New Delhi, Jul 13 (PTI) “I shared a strange relationship with Malcolm Marshall. The moment I would come in, he would at least hit me twice on the chest,” the late Yashpal Sharma would narrate with a straight face while sipping tea at the Feroz Shah Kotla ground.
On Tuesday, as Indian cricket lost one of its gutsiest soldiers to a massive cardiac arrest, one couldn’t help but remember what a nice easy-going person Yashpal was, someone who was great at having a laugh or two even if it was at his own expense.
Yashpal was like that bridge between India being a horrible ODI outfit (he was part of the 1979 World Cup where they even lost to Sri Lanka) to their transformation into world champions and the ODI revolution that happened after that in the country.
He didn’t have Sunil Gavaskar’s class, Dilip Vengsarkar’s flair or Gundappa Viswanath’s elegance but anyone who knew “Yash paaji” would vouch that he was guts personified. Born in Ludhiana, Yashpal was one of those quintessential domestic workhorses who rose up the ranks right from his days as a school boy cricketer (National Schools) when he scored 260.
He was Punjab batting’s superstar in 1970s, a wicket that Delhi or Mumbai were always desperate to get. The 173 in the Duleep Trophy final for North Zone against South Zone, which had Erapalli Prasanna, BS Chadrasekhar and S Venkataraghavan. Brought him into national reckoning.
A batting average of close to 34 in 37 Tests, with two hundreds, and less than 30 in 42 ODIs perhaps won’t give an idea about the impact he had between 1980 to 1983, his golden years as an automatic choice in middle order. During numerous interactions with Yashpal on the sidelines of domestic games, his pride of standing up to Marshall’s barrage of bouncers and 145 plus inswingers stood out.
“You know I scored that 63 at Sabina Park Test in 1983 (just before World Cup) and was last out, I came back to dressing room, opened my T-shirt and there were Malcolm ka pyaar ka nishaani (the hits he endured from Marshall’s short balls). They were all great bowlers but Malcolm was special. He was scary,” he would recollect.
“You never felt set against that West Indies attack. You just had to trust your instincts and not leave a loose delivery as they were a rarity from bowlers of that ilk,” he once said when a couple of reporters, including this correspondent, asked him how it felt to face that Caribbean quartet.
The World Cup belonged to Yashpal as much as it belonged to Kapil Dev, Mohinder Amarnath or Roger Binny, whose performances are often highlighted more.
Kapil’s 175 not out at Tunbridge Wells is a part of sporting folklore, more so because the BBC didn’t deem that game to be good enough to be covered live or even record highlights. Pakistan’s encounter on that very day (June 18, 1983) was duly covered. But very few people remember that it was Yashpal Sharma’s 89 in India’s opening World Cup game at Old Trafford against the West Indies, which the team won by 32 runs, that set the tone for things to come.
“You know, I had contacted BBC a number of times to check if they have footage of that game. I was in fact ready to pay at least 5000 pounds if someone gave me a recording of that innings,” he once lamented during a chat with journalists.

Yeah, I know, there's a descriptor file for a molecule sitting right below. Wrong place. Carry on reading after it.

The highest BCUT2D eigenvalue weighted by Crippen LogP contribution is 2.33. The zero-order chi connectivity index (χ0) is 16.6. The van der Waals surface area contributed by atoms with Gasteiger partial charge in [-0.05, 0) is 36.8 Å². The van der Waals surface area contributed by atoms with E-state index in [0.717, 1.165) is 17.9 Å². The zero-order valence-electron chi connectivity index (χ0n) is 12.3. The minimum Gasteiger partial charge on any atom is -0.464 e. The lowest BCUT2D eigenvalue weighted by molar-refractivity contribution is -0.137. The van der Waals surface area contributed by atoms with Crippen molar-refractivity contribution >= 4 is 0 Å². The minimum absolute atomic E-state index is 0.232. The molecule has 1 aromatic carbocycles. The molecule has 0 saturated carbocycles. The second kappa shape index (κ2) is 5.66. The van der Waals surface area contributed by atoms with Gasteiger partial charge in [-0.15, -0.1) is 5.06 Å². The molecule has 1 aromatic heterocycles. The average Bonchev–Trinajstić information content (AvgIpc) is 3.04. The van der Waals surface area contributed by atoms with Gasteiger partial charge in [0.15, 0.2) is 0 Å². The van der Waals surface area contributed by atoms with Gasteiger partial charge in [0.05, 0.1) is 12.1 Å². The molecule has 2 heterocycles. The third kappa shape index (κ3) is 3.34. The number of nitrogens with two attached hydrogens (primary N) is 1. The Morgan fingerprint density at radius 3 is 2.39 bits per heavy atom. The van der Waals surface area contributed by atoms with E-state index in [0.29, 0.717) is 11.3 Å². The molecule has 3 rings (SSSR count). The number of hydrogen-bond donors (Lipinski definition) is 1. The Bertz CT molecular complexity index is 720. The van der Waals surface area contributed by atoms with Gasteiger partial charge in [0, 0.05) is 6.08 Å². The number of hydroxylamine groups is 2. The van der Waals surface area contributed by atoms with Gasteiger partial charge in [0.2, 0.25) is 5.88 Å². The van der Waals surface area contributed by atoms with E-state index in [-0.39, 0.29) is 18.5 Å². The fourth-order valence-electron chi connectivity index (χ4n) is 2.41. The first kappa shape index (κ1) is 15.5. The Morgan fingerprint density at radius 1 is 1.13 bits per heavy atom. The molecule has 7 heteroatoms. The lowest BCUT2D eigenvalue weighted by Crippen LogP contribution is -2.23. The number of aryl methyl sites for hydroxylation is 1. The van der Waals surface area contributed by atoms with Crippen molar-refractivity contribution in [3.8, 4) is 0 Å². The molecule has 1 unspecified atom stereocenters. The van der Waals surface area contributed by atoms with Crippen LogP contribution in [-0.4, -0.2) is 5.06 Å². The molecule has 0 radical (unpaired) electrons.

He believed that 89 off 120 balls against a West Indies attack that comprised Michael Holding, Marshall, Andy Roberts and Joel Garner was his “best one day knock”.
“Roger (Binny) supported me a lot that day and by the time I think I was out, we would have been close to 250. So bowlers had something to bowl at. We won that match and that award was very special,” one could hear the 1983 stories from him in a loop.
He was also the top scorer in a final group league game against Australia at Chelmsford but the innings that made him immortal in ’80s cricket fans’ memory is the 61 not out in the semi-final against England.
That match was beamed live in India by Doordarshan and Yashpal entered Indian fans’ collective conscience forever, never to fade away.
“Yash was a very methodical, copybook old school Test player. But that day, he did a Viv Richards. He shuffled towards off-stump and flicked a bowler like Bob Willis for a six.
“The other six was making room, moving towards leg-stump and hitting Paul Allott straight. “And how can I forget his ‘Ravi Jadeja’ like throw from short leg to the non-striker’s end to get Allan Lamb when I was bowling,” his long-time North Zone teammate Kirti Azad nearly choked while speaking to PTI.
Another innings from him that’s nearly forgotten was a 72 against New Zealand at Adelaide in 1980 where he hit Black Caps left-arm pacer Gary Troupe for three sixes in an over. Not a bad time to visit the YouTube and watch the ‘Channel Nine’ clippings. In fact, Yashpal’s entry into the national reckoning as a gutsy Punjab batsman happened in mid ’70s when late Dilip Kumar dropped in at the Mohan Meakin ground (Mohan Nagar, Ghaziabad) to watch Punjab take on Uttar Pradesh.
Recently, after Dilip saab’s demise, Yashpal recalled how the veteran actor came up to him and told him that he will speak to someone in Mumbai so that his talent was recognised. Much later did he come to know that the thespian had mentioned about his talent to his friend Raj Singh Dungarpur, one of the towering men of Indian cricket.
He was immensely proud of being a part of Indian selection committee that picked a rookie called Mahendra Singh Dhoni for Bangladesh tour back in 2004 and also the North Zone selector when the same man led India to World Cup glory in 2011. Once asked if he was game playing an exhibition match with his 1983 teammates, he jokingly said: “Of course, but please arrange for an ambulance also as all are senior citizens with dodgy knees, weak hammy (hamstrings) and long gone backs.” Sunil Gavaskar and Kapil Dev will forever remain heroes but every hero will always need a solid support like Yashpal Sharma. P